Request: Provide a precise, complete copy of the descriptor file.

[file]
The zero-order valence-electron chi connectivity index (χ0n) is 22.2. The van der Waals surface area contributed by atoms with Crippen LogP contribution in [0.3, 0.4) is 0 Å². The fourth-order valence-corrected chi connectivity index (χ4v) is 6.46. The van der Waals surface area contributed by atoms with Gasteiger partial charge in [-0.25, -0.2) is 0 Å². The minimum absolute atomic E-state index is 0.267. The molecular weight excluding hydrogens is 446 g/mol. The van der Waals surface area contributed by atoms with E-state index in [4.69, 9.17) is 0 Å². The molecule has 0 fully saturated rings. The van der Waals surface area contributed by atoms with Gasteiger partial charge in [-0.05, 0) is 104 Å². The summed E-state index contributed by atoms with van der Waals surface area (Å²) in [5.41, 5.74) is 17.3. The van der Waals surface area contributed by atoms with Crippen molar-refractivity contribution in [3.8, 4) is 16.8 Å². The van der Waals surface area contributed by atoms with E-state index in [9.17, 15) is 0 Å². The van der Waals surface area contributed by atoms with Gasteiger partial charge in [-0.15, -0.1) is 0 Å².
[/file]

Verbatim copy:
The zero-order valence-electron chi connectivity index (χ0n) is 22.2. The van der Waals surface area contributed by atoms with Crippen LogP contribution in [0.3, 0.4) is 0 Å². The fourth-order valence-corrected chi connectivity index (χ4v) is 6.46. The van der Waals surface area contributed by atoms with Gasteiger partial charge in [-0.25, -0.2) is 0 Å². The minimum absolute atomic E-state index is 0.267. The molecular weight excluding hydrogens is 446 g/mol. The van der Waals surface area contributed by atoms with E-state index in [4.69, 9.17) is 0 Å². The molecule has 0 fully saturated rings. The van der Waals surface area contributed by atoms with Gasteiger partial charge in [-0.05, 0) is 104 Å². The summed E-state index contributed by atoms with van der Waals surface area (Å²) in [5.41, 5.74) is 17.3. The van der Waals surface area contributed by atoms with Crippen molar-refractivity contribution in [3.8, 4) is 16.8 Å². The van der Waals surface area contributed by atoms with E-state index in [9.17, 15) is 0 Å². The van der Waals surface area contributed by atoms with Gasteiger partial charge in [-0.15, -0.1) is 0 Å².